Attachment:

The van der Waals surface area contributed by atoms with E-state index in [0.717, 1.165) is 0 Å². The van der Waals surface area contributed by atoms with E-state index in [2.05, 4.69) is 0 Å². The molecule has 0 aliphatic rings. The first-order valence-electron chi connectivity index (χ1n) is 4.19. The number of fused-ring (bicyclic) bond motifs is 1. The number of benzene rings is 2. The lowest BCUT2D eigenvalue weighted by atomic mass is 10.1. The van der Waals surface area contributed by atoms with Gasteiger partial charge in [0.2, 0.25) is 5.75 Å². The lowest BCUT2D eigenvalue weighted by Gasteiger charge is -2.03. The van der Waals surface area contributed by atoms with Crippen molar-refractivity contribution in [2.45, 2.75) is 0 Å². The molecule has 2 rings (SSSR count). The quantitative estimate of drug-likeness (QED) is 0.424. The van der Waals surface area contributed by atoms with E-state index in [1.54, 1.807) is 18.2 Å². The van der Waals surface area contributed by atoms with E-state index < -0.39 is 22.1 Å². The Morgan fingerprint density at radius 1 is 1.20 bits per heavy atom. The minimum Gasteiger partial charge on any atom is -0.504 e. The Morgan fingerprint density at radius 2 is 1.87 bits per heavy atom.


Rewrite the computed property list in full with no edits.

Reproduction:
The van der Waals surface area contributed by atoms with E-state index in [0.717, 1.165) is 0 Å². The van der Waals surface area contributed by atoms with E-state index in [2.05, 4.69) is 0 Å². The molecule has 0 aliphatic rings. The first-order valence-electron chi connectivity index (χ1n) is 4.19. The number of fused-ring (bicyclic) bond motifs is 1. The number of benzene rings is 2. The lowest BCUT2D eigenvalue weighted by atomic mass is 10.1. The van der Waals surface area contributed by atoms with Gasteiger partial charge in [0.2, 0.25) is 5.75 Å². The lowest BCUT2D eigenvalue weighted by Gasteiger charge is -2.03. The van der Waals surface area contributed by atoms with Crippen molar-refractivity contribution in [2.45, 2.75) is 0 Å². The molecule has 2 rings (SSSR count). The quantitative estimate of drug-likeness (QED) is 0.424. The van der Waals surface area contributed by atoms with E-state index in [1.54, 1.807) is 18.2 Å². The van der Waals surface area contributed by atoms with E-state index < -0.39 is 22.1 Å². The Morgan fingerprint density at radius 1 is 1.20 bits per heavy atom. The minimum Gasteiger partial charge on any atom is -0.504 e. The Morgan fingerprint density at radius 2 is 1.87 bits per heavy atom.